He was already world-famous. A year before, on Oct. 14, 1964, King received the Nobel Peace Prize for using nonviolent action to combat racial inequality.
And then in March of 1965, he participated in the Selma to Montgomery marches for voting rights. The peaceful marchers were met with a cruelty that many Americans across the country were able to view for the first time on television. Good came out of it: the landmark Voting Rights Act was passed just five months later.
So it was on Sunday, Oct. 24, 1965, that King preached at the American Church of Paris. The title of the sermon was “The New Jerusalem,” but nothing else is know about what he said in the pulpit.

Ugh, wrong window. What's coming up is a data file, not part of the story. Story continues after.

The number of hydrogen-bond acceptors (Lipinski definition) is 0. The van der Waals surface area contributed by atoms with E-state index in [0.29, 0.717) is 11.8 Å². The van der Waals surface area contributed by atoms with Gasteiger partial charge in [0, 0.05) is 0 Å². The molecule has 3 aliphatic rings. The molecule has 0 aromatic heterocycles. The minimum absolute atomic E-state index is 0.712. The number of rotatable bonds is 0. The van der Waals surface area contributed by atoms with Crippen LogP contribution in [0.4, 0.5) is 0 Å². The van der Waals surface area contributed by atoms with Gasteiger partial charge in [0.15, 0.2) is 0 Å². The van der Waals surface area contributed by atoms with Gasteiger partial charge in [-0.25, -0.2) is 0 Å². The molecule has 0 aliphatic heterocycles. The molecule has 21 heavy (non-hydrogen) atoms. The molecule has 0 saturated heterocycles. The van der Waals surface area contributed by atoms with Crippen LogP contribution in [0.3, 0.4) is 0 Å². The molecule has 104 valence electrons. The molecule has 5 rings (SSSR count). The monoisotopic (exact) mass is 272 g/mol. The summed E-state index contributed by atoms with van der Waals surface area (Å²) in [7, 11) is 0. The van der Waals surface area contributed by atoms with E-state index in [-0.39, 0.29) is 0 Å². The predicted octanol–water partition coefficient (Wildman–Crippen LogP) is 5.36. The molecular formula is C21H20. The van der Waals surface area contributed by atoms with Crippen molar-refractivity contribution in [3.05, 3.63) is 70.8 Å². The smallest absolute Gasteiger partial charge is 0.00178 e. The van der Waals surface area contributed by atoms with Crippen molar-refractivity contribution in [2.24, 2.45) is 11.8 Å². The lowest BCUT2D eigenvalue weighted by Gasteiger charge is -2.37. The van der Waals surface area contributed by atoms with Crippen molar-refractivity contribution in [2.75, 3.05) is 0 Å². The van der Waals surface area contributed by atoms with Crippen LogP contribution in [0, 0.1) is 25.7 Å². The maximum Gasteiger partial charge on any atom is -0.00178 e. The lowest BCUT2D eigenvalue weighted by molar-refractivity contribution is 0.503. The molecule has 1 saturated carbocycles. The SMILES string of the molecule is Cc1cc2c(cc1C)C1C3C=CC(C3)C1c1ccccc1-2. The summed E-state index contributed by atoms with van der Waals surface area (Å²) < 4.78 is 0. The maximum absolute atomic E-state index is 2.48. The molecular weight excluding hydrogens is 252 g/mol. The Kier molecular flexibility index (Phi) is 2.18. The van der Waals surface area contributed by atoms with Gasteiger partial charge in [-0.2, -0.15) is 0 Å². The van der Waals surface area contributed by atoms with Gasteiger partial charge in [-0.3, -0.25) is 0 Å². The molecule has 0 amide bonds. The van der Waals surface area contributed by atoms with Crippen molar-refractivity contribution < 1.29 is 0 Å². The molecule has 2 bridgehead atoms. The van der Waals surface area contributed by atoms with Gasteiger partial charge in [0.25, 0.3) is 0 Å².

One can imagine that it was an early draft of his “I Have A Dream” speech. In the Bible, New Jerusalem is a place where “the old order of things has passed away” (Revelation 21).
In a sermon today at the American Church of Paris, commemorating King's speech, Rev. Dr. Luke A. Powery, Dean of Duke University Chapel, reminded us that we are not yet living in the New Jerusalem--naming the black victims of the recent shootings in the U.S.
For that to happen, Powery said we have to “Speak and declare, 'injustice anywhere is a threat to justice everywhere.' Speak because someone has to declare, 'Hate cannot drive out hate. Only love can do that.' Speak and declare, 'Guns are not Gods!'”
No one knew exactly what King said in Paris that day, 50 years ago, but I imagine that it was very much something like that.